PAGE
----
On Monday, addressing the death of Michael Brown and the ensuing unrest in Ferguson, Missouri, President Barack Obama said that "a gulf of mistrust exists between local residents and law enforcement. In too many communities, too many young men of color are left behind and seen only as objects of fear." He called for listening over shouting, unity over division. "And that’s how we bring about justice, and that’s how we bring about peace."
To some, those words weren't enough. “Barack Obama is either very tired, doesn’t believe a single word he’s saying re: Michael Brown, or both,” Slate writer Jamelle Bouie tweeted. Others, like Vox's Ezra Klein, defended the measured speech. “The problem is the White House no longer believes Obama can bridge divides,” Klein wrote. “They believe — with good reason — that he widens them.”
On the issue of race, that may be true; an impassioned speech on racial inequality could only further polarize the country and inflame tensions in Ferguson. But there is no excuse for the president's tepid remarks on the Ferguson Police Department's militarized police response to the protests in Ferguson.
Reporting from Ferguson has shown that the police's response has only exacerbated tensions. CNN’s Jake Tapper, reporting Monday near the protests, said, "Nobody is threatening anything. Nobody is doing anything. None of the stores here that I can see are being looted. There is no violence…. Absolutely there have been looters. Absolutely, over the last nine days there's been violence. But there is nothing going on this street right now that merits this scene out of Bagram. Nothing. So if people wonder why the people of Ferguson, Missouri, are so upset, this is part of the reason.”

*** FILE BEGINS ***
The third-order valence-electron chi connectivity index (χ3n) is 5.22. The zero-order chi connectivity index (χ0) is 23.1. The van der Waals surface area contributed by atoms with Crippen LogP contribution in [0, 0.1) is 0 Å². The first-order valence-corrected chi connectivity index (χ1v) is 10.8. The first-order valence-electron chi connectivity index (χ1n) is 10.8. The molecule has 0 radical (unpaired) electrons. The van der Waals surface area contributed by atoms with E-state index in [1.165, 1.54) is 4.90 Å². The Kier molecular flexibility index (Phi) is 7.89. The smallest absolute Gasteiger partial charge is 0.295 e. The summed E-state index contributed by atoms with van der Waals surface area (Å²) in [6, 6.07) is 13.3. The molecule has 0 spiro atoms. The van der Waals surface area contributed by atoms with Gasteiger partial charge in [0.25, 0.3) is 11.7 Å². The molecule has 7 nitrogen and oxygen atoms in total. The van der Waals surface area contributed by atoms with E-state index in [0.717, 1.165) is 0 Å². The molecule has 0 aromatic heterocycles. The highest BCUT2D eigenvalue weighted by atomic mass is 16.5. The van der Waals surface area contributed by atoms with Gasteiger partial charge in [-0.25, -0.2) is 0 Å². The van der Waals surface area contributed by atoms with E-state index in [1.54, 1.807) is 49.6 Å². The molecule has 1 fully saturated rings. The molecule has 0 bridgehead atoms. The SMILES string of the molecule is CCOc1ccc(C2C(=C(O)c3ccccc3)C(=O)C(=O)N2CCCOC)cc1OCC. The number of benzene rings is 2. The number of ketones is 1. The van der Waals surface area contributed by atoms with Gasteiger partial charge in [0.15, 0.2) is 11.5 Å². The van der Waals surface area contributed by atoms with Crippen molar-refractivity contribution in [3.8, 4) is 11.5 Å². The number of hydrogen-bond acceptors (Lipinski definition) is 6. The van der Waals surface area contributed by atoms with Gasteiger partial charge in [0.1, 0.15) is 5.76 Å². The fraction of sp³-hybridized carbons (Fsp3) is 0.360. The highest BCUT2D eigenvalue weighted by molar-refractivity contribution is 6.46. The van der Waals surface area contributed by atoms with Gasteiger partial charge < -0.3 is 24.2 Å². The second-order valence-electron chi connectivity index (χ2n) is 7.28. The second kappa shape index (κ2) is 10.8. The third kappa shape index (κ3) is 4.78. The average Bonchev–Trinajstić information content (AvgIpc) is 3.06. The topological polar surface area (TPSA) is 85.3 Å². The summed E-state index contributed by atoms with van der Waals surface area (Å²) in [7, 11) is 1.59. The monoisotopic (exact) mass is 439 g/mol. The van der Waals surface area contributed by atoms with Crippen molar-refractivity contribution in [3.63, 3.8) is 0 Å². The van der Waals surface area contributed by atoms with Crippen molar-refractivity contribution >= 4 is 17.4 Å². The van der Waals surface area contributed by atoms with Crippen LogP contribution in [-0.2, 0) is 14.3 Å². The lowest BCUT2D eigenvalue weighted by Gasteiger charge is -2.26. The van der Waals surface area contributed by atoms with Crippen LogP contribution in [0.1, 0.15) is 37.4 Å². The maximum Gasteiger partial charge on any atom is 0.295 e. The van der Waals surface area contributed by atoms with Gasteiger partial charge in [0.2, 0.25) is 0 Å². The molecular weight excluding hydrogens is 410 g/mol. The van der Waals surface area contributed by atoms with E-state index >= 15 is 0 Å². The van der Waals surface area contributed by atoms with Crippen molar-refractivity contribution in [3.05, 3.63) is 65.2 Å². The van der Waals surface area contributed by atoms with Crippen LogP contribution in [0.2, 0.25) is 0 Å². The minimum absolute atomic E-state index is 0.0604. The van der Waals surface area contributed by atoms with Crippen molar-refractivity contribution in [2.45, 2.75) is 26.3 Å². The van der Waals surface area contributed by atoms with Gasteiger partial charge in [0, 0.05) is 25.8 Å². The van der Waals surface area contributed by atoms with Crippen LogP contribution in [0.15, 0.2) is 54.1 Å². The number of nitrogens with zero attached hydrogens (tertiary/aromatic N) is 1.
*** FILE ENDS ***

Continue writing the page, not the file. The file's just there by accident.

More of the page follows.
Ferguson enjoyed one brief period of calm last week, when the State Highway Patrol—led by black Ferguson native Captain Ron Johnson—took over for the local police and began interacting with the protestors. It worked. But then the Ferguson police, against the urging of federal officials, released a tape of Michael Brown apparently stealing cigars from a local convenience store earlier on the day of his death. Smelling an attempt at character assassination, protestors returned in force. Small groups of troublemakers looted stores and attacked the police, as Johnson’s police force returned with riot gear and tear gas to confront them. And now an actual military body, the National Guard, is in Ferguson.
Law enforcement in Ferguson has been widely—and rightfully—criticized for these actions. But Obama did nothing of the sort on Monday, instead offering only generalizations. “There’s no excuse for excessive force by police or any action that denies people the right to protest peacefully,” he said. “So, to a community in Ferguson that is rightly hurting and looking for answers, let me call once again for us to seek some understanding rather than simply holler at each other. Let’s seek to heal rather than to wound each other.” He added that it was “probably useful” to review how local law enforcement has used federal funds to purchase military equipment.
But to fault both sides—the black community and the police—is to engage in false equivalence. The police have been the provocateurs in Ferguson, firing tear gas at will, and the few troublemakers in the crowds don't warrant the excessive police response.
Obama, as president, has always preferred sober statements to impassioned rhetoric. Perhaps he worries that denouncing the cops would incite more violence. Perhaps he considers it inappropriate to critique local law enforcement when they have a better understanding of the events on the ground. But if there’s anything we’ve learned over the past week—and from previous race riots like in Cincinnati in 2001—it’s that the best way to ease tensions is to communicate with protestors and demonstrate that their complaints have been heard.
Captain Johnson did exactly that last week. Now President Obama should do it, too.
Danny Vinik is a staff writer at The New Republic.